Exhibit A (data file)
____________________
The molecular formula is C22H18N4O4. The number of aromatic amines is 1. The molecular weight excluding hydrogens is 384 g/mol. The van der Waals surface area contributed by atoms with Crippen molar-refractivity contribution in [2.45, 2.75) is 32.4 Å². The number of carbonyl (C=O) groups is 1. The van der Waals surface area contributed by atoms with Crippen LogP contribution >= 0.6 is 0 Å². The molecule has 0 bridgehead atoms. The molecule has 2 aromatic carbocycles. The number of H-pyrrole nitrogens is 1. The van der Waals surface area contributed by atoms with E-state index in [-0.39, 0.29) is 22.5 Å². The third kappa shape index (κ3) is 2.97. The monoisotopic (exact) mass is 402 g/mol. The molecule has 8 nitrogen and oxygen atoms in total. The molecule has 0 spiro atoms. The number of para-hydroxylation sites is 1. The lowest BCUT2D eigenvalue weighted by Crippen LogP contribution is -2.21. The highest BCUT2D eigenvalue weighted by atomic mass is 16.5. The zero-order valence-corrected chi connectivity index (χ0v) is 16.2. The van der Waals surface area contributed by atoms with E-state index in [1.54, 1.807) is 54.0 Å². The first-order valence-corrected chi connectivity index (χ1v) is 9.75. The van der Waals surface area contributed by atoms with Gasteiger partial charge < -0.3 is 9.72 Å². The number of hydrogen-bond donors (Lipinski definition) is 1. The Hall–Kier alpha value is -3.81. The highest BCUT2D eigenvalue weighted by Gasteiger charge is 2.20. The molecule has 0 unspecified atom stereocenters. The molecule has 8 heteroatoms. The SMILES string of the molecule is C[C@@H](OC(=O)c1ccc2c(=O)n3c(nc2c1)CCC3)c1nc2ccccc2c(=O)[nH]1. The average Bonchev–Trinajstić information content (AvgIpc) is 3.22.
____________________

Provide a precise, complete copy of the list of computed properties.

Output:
The molecular formula is C22H18N4O4. The number of aromatic amines is 1. The molecular weight excluding hydrogens is 384 g/mol. The van der Waals surface area contributed by atoms with Crippen molar-refractivity contribution in [2.45, 2.75) is 32.4 Å². The number of carbonyl (C=O) groups is 1. The van der Waals surface area contributed by atoms with Crippen LogP contribution >= 0.6 is 0 Å². The molecule has 0 bridgehead atoms. The molecule has 2 aromatic carbocycles. The number of H-pyrrole nitrogens is 1. The van der Waals surface area contributed by atoms with E-state index in [-0.39, 0.29) is 22.5 Å². The third kappa shape index (κ3) is 2.97. The monoisotopic (exact) mass is 402 g/mol. The molecule has 8 nitrogen and oxygen atoms in total. The molecule has 0 spiro atoms. The number of para-hydroxylation sites is 1. The lowest BCUT2D eigenvalue weighted by Crippen LogP contribution is -2.21. The highest BCUT2D eigenvalue weighted by atomic mass is 16.5. The zero-order valence-corrected chi connectivity index (χ0v) is 16.2. The van der Waals surface area contributed by atoms with E-state index in [1.54, 1.807) is 54.0 Å². The first-order valence-corrected chi connectivity index (χ1v) is 9.75. The van der Waals surface area contributed by atoms with Gasteiger partial charge < -0.3 is 9.72 Å². The number of hydrogen-bond donors (Lipinski definition) is 1. The Hall–Kier alpha value is -3.81. The highest BCUT2D eigenvalue weighted by Gasteiger charge is 2.20. The molecule has 0 unspecified atom stereocenters. The molecule has 8 heteroatoms. The SMILES string of the molecule is C[C@@H](OC(=O)c1ccc2c(=O)n3c(nc2c1)CCC3)c1nc2ccccc2c(=O)[nH]1. The average Bonchev–Trinajstić information content (AvgIpc) is 3.22.